Almost anything we do or produce could be an occasion of another’s sin. When we do this culpably we incur the sin of ‘scandal’. The painting of portraits used for the purpose of initiating and sustaining illicit relationships was therefore suspect of scandal. The late scholastics attempted to determine the level of burden that painters should be ready to shoulder in order not to furnish an occasion of sin. In these controversies, we witness increasingly lenient views on the excuses available to portraitists painting women at the behest of lovers.
Francés de Urrutigoyti sought to show that these portraits are, however, inexcusable He argued that because lustful deeds and thoughts are only indirectly voluntary, it makes sense to say that the painter is not merely giving an occasion of sin but co-inducing it.
The controversy about portraits provides a good illustration of the fact that, on the one hand, the doctrine of scandal imposed heavy burdens on moral agents, but, on the other hand, gave significant leeway for excusing the producing or selling of things foreknown to result in others’ self-harmful sins.
Mass migration of the rural poor to the cities brought with it a wave of poor-law reforms across Europe which was opposed to by Medina, Soto, Castro, Ledesma and others. One of Soto's objections to the reforms was that they conceived of the poor as outsiders to the social body. He did so by exploiting the metaphor of the city as a body, while at the same time laying bare the shortcomings of the body metaphor when it comes to incorporating the non-working poor. The debate on the foreign poor also pressed the question of the fair distribution of the duty to relieve poverty. Castro convincingly argued that the new reforms which confine the poor to their hometowns distribute this moral burden unfairly.
There was relatively little engagement with the objections to the poor law reforms. It is conjectured that this lack of engagement may have been caused by a shift from looking at the poor as individual persons, equal under the rule of law, to seeing them as an aggregate class with generalizable attributes.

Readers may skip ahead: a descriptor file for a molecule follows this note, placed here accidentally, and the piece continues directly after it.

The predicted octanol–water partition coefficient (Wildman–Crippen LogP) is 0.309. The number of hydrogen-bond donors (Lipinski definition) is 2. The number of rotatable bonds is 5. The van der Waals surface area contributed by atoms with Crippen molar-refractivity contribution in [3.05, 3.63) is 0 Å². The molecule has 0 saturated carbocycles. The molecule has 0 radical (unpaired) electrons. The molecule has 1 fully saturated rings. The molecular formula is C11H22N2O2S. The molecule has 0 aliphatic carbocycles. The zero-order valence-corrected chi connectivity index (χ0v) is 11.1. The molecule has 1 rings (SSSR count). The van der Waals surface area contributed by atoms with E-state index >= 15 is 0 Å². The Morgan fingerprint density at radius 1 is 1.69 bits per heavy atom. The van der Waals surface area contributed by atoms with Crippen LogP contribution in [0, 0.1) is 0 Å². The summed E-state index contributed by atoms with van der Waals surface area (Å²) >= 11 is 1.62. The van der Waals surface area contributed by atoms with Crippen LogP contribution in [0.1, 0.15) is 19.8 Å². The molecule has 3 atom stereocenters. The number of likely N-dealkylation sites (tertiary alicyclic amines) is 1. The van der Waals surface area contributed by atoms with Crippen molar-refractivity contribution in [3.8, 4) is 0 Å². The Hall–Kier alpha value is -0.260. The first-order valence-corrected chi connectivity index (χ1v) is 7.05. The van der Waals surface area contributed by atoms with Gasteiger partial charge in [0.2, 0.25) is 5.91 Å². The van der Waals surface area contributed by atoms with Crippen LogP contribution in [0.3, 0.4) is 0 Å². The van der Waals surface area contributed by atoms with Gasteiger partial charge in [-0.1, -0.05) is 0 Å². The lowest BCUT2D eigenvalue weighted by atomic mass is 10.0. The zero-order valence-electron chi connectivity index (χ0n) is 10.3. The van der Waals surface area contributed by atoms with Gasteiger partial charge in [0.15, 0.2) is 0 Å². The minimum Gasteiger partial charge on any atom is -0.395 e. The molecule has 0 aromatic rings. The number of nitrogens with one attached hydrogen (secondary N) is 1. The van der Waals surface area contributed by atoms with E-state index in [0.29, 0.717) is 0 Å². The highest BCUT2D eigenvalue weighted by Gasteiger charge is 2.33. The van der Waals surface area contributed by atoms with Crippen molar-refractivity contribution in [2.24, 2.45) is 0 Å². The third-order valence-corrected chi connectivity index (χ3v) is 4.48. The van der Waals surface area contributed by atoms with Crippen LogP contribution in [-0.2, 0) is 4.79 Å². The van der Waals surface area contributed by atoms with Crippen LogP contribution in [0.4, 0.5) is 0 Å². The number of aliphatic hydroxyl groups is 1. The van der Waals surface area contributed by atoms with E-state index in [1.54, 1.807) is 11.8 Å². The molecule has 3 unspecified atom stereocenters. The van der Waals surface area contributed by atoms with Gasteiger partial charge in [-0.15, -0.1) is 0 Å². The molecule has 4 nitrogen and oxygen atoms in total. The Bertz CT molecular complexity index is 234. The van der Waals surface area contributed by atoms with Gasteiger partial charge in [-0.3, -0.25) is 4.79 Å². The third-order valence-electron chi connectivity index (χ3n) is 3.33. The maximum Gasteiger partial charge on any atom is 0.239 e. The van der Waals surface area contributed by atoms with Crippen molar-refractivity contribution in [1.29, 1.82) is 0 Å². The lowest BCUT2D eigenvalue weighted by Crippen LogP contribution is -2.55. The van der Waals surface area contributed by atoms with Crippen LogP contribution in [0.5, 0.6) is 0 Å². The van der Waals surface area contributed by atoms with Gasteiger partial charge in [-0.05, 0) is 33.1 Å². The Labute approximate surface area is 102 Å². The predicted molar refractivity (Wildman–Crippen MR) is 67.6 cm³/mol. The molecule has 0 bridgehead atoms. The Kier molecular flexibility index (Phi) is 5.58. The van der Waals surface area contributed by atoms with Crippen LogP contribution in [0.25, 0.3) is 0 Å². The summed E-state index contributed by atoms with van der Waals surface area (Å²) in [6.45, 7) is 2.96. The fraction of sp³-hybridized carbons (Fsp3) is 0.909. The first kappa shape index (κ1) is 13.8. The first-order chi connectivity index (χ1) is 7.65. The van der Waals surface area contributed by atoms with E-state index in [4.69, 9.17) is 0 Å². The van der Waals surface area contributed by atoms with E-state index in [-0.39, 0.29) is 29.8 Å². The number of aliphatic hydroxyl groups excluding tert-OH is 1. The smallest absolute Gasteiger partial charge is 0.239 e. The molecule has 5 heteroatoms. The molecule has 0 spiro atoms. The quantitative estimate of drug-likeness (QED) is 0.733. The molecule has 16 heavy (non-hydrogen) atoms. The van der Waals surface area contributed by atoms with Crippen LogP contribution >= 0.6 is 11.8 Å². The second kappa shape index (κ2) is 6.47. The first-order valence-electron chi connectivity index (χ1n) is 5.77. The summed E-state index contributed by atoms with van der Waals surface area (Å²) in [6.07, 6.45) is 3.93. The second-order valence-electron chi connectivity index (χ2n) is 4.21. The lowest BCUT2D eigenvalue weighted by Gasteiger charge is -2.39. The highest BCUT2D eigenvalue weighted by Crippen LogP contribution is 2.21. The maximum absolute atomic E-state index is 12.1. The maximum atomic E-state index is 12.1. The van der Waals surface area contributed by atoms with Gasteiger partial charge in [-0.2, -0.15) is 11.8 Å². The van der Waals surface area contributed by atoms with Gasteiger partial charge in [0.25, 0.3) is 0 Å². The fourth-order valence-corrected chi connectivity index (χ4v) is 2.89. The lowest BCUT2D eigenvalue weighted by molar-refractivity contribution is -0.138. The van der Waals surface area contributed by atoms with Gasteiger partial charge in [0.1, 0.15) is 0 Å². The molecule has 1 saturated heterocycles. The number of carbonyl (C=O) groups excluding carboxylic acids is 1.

Soto eloquently explained the social need for preserving the secrecy of some of our acts, as well as the nature of the wrong involved in revealing the secrets of others. For him, the wrongness of defaming a person consists in the violation of her property right to her reputation. If reputation, is property it is up to the individual to decide how to use or squander it.
The property approach to reputation was not devoid of critics. They were inspired by Cajetan’s view that a person who self-defames deprives the community of something that belongs to it. Tomás Hurtado, argued that the community has eminent domain over our reputation so that its destruction injures the community. He also suggested that in order for the community to benefit from one’s membership one has a duty to preserve oneself as a person who, as far as the public knows, can be held in respect and to not purposefully disgrace oneself by revealing hidden misdeeds.
The Spanish late scholastics shared with most other Spaniards the conviction that the tax system of the time was morally indefensible. The challenge for the theologians advising tax payers was to generate morally tenable strategies to help them cope with an unbearable tax burden without calling for outright civil disobedience. The vast majority of the moral theologians thought that an acceptable modus vivendi was to argue that one is morally obliged to pay tax only when expressly demanded to do so by the fiscal authorities. The real challenge for the late scholastics was to defend the custom of payment on demand without thereby denying that we have a strong moral obligation to pay the tax. This chapter surveys and evaluates the strategies of Alfonso de Castro, Navarrus (Martín de Azpicueta) and Francisco Suárez to surmount this challenge by focusing on their use of the doctrine of ‘purely penal law’ and their understanding of the relation between custom and law.